The Hacktivists LulzSec and Anonymous, the most-publicized of the hacktivists, along with a growing community of ad hoc cyberactors, have had a multi-faceted impact on the cybersecurity environment that goes far beyond the number of hackers at work or the amount of actual damage their exploits have inflicted.

They have skillfully publicized their outsized, headline-ready cyberintrusions. Their attacks, which are something other than the garden variety cybercrime, have compromised the web assets of Sony, the CIA, Fox News, the Church of Scientology, Bank of America and many more. Beyond the financial damage and security breaches, they’ve created a public relations nightmare forcing these major institutions to go public with what they would otherwise go to great lengths to conceal.

As a result, attention has been focused on the inadequacies of Internet security. If organizations as large, powerful and security-conscious as these are vulnerable, who then is safe? Not only have the targets been breached and embarrassed, consumer trust in the Internet has also been shaken.

These high profile, anarchic Internet exploits – compounded by the role of social media in evading and undermining government control of the political and media arena (Arab Spring, Occupy Wall Street, etc.) – have intensified government efforts to clamp down on the Internet … while providing the media with scary cyber-stories to further that agenda.

The Government The US government agenda to control the Internet is at least a decade old. Just three months after the Bush White House created the Department of Homeland Security, it issued “The National Strategy to Secure Cyberspace.” The document begins:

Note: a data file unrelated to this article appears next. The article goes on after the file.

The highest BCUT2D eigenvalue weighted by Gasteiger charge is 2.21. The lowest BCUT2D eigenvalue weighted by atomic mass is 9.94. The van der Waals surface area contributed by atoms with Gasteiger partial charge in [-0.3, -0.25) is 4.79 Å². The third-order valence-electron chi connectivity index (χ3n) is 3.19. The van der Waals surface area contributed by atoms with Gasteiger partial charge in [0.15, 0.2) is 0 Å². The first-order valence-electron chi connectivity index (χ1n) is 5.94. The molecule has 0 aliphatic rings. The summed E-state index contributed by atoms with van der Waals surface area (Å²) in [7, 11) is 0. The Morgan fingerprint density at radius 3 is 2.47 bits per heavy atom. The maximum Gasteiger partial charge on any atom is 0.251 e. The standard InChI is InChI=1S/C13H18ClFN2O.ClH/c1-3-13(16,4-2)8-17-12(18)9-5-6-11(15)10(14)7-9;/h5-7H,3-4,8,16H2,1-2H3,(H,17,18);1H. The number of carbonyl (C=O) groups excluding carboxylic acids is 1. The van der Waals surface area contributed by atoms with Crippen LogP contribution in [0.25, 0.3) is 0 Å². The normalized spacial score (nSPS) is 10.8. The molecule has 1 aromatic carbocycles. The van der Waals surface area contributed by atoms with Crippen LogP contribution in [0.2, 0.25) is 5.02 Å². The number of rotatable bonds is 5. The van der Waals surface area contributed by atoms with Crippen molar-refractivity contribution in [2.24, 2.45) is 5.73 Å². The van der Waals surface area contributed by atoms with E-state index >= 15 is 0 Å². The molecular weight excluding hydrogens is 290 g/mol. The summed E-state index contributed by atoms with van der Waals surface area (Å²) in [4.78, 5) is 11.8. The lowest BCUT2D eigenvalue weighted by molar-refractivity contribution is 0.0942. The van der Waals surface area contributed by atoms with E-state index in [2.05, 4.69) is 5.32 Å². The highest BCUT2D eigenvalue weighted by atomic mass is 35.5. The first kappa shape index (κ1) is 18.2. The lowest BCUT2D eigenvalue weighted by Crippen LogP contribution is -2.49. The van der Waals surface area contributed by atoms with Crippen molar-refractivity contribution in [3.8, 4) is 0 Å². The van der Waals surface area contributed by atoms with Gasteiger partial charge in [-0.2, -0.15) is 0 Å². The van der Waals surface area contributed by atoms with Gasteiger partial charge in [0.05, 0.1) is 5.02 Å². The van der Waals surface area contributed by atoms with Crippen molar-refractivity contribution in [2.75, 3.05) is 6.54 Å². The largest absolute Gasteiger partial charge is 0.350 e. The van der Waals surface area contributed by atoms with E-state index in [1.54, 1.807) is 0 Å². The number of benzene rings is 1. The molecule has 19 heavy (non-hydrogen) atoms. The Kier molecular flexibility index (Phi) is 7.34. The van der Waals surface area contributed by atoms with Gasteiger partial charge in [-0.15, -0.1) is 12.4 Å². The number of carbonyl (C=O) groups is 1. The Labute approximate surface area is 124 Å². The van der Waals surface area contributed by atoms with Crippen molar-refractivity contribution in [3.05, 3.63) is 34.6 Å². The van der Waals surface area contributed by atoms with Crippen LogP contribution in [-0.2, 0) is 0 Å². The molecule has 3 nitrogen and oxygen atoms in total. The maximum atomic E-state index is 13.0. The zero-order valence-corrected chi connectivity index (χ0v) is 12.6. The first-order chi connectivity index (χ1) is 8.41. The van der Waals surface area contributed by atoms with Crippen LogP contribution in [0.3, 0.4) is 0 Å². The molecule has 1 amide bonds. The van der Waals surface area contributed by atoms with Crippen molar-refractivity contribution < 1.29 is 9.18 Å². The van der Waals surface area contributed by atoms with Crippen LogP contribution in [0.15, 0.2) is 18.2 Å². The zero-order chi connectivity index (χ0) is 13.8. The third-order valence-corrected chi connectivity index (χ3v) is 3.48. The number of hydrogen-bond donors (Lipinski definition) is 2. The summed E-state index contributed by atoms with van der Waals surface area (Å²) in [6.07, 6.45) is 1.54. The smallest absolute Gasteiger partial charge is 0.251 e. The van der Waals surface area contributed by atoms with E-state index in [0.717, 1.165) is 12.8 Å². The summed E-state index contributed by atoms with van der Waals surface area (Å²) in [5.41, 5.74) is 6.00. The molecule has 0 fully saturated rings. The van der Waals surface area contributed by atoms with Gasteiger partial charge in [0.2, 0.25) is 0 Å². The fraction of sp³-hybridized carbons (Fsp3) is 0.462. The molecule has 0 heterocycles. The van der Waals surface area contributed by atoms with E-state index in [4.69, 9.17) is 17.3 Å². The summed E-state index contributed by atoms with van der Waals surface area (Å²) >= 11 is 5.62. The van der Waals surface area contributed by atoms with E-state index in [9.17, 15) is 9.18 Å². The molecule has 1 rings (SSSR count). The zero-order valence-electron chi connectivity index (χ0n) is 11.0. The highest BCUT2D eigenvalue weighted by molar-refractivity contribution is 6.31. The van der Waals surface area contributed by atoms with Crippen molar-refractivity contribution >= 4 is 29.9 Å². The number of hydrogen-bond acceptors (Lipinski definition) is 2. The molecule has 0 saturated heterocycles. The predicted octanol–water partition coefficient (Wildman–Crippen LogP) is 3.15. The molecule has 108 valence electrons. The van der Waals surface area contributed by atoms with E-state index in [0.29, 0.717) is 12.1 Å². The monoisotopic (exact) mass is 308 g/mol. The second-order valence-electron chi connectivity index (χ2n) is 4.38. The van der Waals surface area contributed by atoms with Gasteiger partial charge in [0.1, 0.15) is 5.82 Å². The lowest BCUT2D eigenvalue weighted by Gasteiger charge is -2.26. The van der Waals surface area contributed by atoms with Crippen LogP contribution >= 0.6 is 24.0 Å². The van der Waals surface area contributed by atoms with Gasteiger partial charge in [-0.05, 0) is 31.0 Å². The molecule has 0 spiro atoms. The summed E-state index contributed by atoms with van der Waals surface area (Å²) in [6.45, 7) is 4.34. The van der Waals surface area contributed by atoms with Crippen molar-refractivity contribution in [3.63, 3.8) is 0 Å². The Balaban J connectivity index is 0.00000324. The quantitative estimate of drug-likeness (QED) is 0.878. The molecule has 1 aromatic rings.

My Fellow Americans:
The way business is transacted, government operates, and national defense is conducted have changed. These activities now rely on an interdependent network of information technology infrastructures called cyberspace. The National Strategy to Secure Cyberspace provides a framework for protecting this infrastructure that is essential to our economy, security, and way of life.

In the past few years, threats in cyberspace have risen dramatically. The policy of the United States is to protect against the debilitating disruption of the operation of information systems for critical infrastructures and, thereby, help to protect the people, economy, and national security of the United States.

Nearly a decade later, the basic message from the White House sounds much the same, if louder and more urgent. But there is a big difference. President Obama, and the rest of the Beltway insiders, have now formally defined cyberspace as a “strategic national asset.”

On the face of it, this appears to be a reasonable approach for a world that has become, in a relatively short time, totally dependent on digital resources. Unfortunately, it is an approach that provides a straight path to the militarization of the Internet and the loss of liberty that will follow. It is an approach that will elevate the most common forms of cybercrime (bank robbery, credit card theft) to the high-alert status of a cyberwar attack.

This government mindset will lead to the same abrogation of individual rights in cyberspace as the National Defense Appropriations Act of 2012 has codified in “Battlefield America.”